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Joelle Fenger, DVM, with her canine patient Skye

How Osteosarcoma Affects Dogs: What Pet Parents Need to Know

Medical oncologist and researcher Joelle Fenger, DVM, shares how this debilitating disease affects our canine friends and what new treatments are on the horizon.

Did you know that osteosarcoma is 10 times more common in dogs than it is in humans? While a difficult reality for some pet parents, there is ongoing research to improve treatments for dogs with osteosarcoma. One silver lining is that research on canine osteosarcoma has the potential to bring advances for human patients, too.


Joelle Fenger, DVM

“Because osteosarcoma occurs in companion animals more often, it lends researchers the opportunity to access more data in a shorter period of time,” says Joelle Fenger, DVM, a medical oncologist and associate at Ethos Discovery, a nonprofit committed to improving the outcome for pets and humans who are living with cancer. “The ultimate goal is to find a cure — for dogs and humans alike. Our canine friends are helping us get there.”

The Frontline spoke with Dr. Fenger to understand current canine osteosarcoma research, osteosarcoma symptoms in dogs that pet parents should watch for, and what treatment options are available.

Are certain breeds affected by osteosarcoma more than others?

Yes. It turns out that large-breed dogs — specifically athletic breeds like Golden Retrievers, Labradors, German Shepherds, Greyhounds, Rottweilers, Boxers, and Irish Wolfhounds — are diagnosed with osteosarcoma more often. This tells us that there is probably a genetic or breed-related component to canine osteosarcoma.

Where does osteosarcoma affect dogs?

Osteosarcoma tumors arise in similar locations in both dogs and humans. That tends to be in the growth plate area, which is an area with a lot of rapidly dividing cells. In dogs, that usually means the long leg bones. Osteosarcoma also commonly spreads to the lungs, another similarity between humans and canines.

What are the first signs of osteosarcoma in dogs?

Because these tumors tend to cause a lot of bone breakdown, the earliest osteosarcoma symptoms are usually some form of lameness. For pet parents, if you notice your dog is limping or not using one of its legs, or if it is not able to exercise for as long as normal, have it evaluated by a veterinarian.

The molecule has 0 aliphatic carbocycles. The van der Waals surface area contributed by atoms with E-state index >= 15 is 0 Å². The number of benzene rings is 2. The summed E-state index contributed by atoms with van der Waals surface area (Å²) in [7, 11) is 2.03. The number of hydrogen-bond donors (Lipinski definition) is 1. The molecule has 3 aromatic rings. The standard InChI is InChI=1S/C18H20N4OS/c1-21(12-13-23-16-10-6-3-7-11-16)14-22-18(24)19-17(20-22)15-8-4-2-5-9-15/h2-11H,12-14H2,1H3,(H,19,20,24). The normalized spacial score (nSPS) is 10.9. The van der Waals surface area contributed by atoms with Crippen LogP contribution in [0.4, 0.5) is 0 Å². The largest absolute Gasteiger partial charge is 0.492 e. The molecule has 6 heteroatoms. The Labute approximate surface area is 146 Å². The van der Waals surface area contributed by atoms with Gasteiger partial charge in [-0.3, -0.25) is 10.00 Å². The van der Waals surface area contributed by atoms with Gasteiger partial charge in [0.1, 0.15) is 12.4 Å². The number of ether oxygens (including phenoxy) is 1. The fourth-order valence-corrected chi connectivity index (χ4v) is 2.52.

What are treatment options for canine osteosarcoma?

Surgery to remove the tumor remains the mainstay of treatment for these tumors. In dogs, because of the location of their tumors, a full limb amputation is often necessary. In most cases, dogs do amazingly well and adapt extremely fast to a tripod stance. Often, the dog is walking again within a week of surgery. Dogs have an amazing spirit and are incredibly resilient.

“The ultimate goal is to find a cure for osteosarcoma — for dogs and humans alike. Our canine friends are helping us get there.” — Joelle Fenger, DVM

If the dog is not a good candidate for limb amputation, there are limb sparing procedures involving a bone graft that can preserve the limb. In terms of chemotherapy, there are options for dogs, just like there are for humans. Unfortunately, the side effects of chemo are similar too. Ultimately, treatment for osteosarcoma in dogs depends on the owner and the family’s goals.

Is there any new research on dogs and bone cancer that you’re excited about?

There is exciting research happening at Ethos Discovery. A clinical study called Minimally Invasive Metastasectomy in Canines (MIMIC), led by Chris Thomson, DVM, aims to provide a better option for osteosarcoma that has spread to the lungs. It replaces open chest surgery with a thoracoscopy, a minimally invasive surgical technique that uses tiny incisions in the chest wall to allow resection of lung nodules with the assistance of a magnified video camera. About 90% of dogs with osteosarcoma eventually develop tumors in the lungs, so this is promising research that could save a lot of lives.

The exciting part of studying osteosarcoma in both humans and dogs is the idea that hopefully by working together, we can move the needle. We need to help both kids and dogs with this disease.

What can pet parents do if their dog is diagnosed with bone cancer?

I recommend reaching out to the Veterinary Cancer Society. This national organization can provide information about treatment options, where you can go to get treatment, and information on clinical trials.

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